If you’re currently using internet via an ISP, chances are that your internet has a data cap. This means that you’re only allowed to use a certain amount of data each month before your internet speeds are slowed down or you’re charged an extra fee.
Data caps are becoming increasingly common, as ISPs look for ways to manage their networks and reduce costs. However, they’re also a growing problem for consumers. In today’s world, internet access is no longer a luxury, it’s a necessity.
With this is mind, Federal Communications Commission Chairwoman Jessica Rosenworcel has asked her fellow commissioners to support a Notice of Inquiry into the impact of data caps on consumers.
We’re living in a time where internet is accessible to everyone, but not everyone can use it in a same way. See, with rising demands, it is important to regulate the limits on internet, but many believe that it’s a way for a lot of internet service providers to squeeze off money from the people.
While a lot of people probably wouldn’t notice this, but a big percentage of the population lives in poverty and relies on the internet for financial support. Rosenworcel said that she
[wants to] better understand why the use of data caps continues to persist despite increased broadband needs of consumers and providers’ demonstrated technical ability to offer unlimited data plans.”
When it’s possible in COVID, why not now?
While most ISPs argue that these limits are necessary, the FCC’s inquiry will still examine the reasons why broadband providers impose data caps, even though they could technically offer unlimited data plans. We have seen numerous cases where the pricing was reconsidered in a region, simply due to competition.
This means that the argument for limiting data plans, saying that it is necessary to prevent network congestion and overuse, simply doesn’t hold any water.
With the inquiry, Rosenworcel also wants to know if the FCC has the right to do anything about these restrictions, and regulating data caps. She mentioned noticing how many ISPs temporarily or permanently lifted data caps during the COVID-19 pandemic, when more people were relying on the internet to keep their work going.
FCC wants YOUR input on data caps
It’s not just the commission that would investigate into the issue, but the FCC directly wants to hear from the public, and if you’re someone who would like to comment on this, you do do so here, by filling out the Data Caps Experience Form.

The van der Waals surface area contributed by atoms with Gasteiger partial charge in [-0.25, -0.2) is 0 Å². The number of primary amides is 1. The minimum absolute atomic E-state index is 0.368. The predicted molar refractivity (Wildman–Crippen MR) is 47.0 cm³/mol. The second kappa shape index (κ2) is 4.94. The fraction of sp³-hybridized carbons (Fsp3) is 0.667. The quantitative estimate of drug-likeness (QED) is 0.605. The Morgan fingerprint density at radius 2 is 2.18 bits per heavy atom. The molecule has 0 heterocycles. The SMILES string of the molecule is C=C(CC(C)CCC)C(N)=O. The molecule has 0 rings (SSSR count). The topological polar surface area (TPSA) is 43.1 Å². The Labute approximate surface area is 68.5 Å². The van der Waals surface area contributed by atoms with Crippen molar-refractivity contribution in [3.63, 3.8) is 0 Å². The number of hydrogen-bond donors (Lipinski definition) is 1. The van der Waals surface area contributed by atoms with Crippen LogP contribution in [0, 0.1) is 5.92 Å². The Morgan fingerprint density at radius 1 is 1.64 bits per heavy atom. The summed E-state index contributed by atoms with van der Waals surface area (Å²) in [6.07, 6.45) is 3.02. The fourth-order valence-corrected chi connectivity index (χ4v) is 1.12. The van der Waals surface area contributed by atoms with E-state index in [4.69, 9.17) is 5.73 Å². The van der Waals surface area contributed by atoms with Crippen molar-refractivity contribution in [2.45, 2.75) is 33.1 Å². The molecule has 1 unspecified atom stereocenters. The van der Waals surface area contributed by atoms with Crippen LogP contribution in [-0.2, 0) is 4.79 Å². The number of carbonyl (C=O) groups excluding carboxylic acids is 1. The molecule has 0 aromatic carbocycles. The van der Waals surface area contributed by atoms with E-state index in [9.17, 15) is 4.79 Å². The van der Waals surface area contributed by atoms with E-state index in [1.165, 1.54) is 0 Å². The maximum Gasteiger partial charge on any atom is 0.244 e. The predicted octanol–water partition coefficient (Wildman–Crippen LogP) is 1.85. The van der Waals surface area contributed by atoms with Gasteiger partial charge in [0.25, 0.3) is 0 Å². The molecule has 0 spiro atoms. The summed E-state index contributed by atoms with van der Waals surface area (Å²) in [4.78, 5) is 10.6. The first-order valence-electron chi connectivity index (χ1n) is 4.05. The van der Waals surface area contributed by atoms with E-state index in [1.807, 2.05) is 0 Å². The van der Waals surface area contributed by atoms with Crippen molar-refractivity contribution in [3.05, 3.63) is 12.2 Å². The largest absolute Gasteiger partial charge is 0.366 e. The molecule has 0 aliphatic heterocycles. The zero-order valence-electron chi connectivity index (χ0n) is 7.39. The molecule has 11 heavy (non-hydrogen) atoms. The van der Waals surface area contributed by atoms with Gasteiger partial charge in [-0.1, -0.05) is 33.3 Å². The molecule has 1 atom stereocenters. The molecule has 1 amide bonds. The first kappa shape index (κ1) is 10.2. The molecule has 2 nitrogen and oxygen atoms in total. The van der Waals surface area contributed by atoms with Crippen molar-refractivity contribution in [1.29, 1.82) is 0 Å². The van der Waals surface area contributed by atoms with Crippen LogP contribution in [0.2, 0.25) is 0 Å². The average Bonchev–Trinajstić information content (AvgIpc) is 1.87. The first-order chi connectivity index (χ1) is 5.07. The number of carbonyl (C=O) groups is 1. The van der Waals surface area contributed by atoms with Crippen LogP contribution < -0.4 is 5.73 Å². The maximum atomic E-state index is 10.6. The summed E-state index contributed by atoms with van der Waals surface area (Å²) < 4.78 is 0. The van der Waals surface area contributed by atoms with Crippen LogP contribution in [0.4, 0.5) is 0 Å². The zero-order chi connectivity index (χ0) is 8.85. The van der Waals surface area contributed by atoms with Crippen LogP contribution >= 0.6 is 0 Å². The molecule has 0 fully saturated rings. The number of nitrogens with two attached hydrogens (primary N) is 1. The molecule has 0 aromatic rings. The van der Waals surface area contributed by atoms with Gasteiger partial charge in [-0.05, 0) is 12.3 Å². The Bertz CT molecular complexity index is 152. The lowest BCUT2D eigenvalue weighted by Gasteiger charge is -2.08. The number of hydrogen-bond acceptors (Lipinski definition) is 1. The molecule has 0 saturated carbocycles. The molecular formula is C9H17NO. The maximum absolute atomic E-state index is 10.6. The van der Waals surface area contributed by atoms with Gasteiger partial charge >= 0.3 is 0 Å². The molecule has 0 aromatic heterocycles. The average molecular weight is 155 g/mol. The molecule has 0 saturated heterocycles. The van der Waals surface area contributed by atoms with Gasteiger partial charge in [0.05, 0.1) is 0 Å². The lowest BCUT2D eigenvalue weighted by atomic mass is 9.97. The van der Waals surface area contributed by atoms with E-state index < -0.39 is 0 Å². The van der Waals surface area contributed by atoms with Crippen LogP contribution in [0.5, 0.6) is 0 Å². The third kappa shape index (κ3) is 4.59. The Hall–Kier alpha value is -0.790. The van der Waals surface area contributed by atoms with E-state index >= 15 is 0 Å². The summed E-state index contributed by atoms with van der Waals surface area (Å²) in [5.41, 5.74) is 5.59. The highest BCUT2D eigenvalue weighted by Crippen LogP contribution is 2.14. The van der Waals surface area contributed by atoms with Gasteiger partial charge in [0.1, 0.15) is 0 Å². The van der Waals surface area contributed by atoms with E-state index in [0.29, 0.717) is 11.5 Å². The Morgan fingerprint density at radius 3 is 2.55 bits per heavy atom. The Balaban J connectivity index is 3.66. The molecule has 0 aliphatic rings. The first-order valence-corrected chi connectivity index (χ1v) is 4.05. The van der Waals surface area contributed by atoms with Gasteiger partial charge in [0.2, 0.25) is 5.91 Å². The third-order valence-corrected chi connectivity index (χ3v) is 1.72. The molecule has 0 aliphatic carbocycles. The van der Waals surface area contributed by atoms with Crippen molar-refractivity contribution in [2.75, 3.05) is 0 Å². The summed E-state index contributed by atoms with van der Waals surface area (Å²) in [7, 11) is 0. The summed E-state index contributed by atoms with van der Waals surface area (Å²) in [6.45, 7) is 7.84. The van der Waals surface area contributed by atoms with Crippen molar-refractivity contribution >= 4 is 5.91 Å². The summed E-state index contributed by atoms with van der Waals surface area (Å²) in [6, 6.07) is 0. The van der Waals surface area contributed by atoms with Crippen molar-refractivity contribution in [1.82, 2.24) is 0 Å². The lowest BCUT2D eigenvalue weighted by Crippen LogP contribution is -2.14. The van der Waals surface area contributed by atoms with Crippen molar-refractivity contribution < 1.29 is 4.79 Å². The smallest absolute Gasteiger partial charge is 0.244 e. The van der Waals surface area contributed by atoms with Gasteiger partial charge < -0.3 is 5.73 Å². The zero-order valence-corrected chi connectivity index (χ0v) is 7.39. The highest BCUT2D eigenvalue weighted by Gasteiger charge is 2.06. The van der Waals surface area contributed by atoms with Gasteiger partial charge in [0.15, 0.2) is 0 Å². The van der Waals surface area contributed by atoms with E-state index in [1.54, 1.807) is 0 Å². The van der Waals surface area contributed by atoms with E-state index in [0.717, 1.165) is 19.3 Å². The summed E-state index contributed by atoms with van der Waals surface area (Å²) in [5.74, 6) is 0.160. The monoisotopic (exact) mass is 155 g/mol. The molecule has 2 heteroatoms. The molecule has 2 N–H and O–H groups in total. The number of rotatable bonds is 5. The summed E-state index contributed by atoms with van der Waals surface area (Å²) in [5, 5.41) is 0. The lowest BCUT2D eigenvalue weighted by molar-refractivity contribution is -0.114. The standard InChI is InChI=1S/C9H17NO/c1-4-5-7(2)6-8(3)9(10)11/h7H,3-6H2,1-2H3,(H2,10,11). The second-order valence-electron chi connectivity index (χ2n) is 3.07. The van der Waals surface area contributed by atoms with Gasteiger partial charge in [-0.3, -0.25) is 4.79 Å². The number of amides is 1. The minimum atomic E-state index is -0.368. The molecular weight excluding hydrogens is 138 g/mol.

At the moment, it isn’t clear what degree of power the FCC holds, but the inquiry could lead to the agency banning data caps altogether. In 2015, the FCC adopted rules that prohibited broadband providers from imposing data caps. However, those rules were overturned by a federal appeals court in 2017.
If the FCC decides to ban data caps, it would be a major victory for consumer advocates. However, it is also possible that the FCC will decide to leave the issue of data caps up to the states.
Advocacy groups praise FCC’s inquiry
Advocates for broadband access praised the FCC’s decision to investigate data caps.
Service provider limits on how data can be used can cause already disadvantaged consumers to refrain from a range of essential online activities, such as telehealth appointments or educational programs, for fear of exceeding monthly subscription limits,”Next Century Cities
The Benton Institute for Broadband & Society, another advocacy group, said that the FCC’s inquiry is “long overdue.”
Data caps are particularly problematic for low-income individuals who may find themselves facing unexpectedly large fees at the end of the month as a result of surpassing a data cap.
In general, data caps are not popular with consumers, nor are they an effective means of managing network congestion.”Adrianne Furniss, executive director of the Benton Institute
The inquiry is likely to take several months. The agency will hold public hearings and hear from consumers and stakeholders before issuing a report with its findings. At the moment, this is al we know, but rest assured that we will keep you updated as new information becomes available.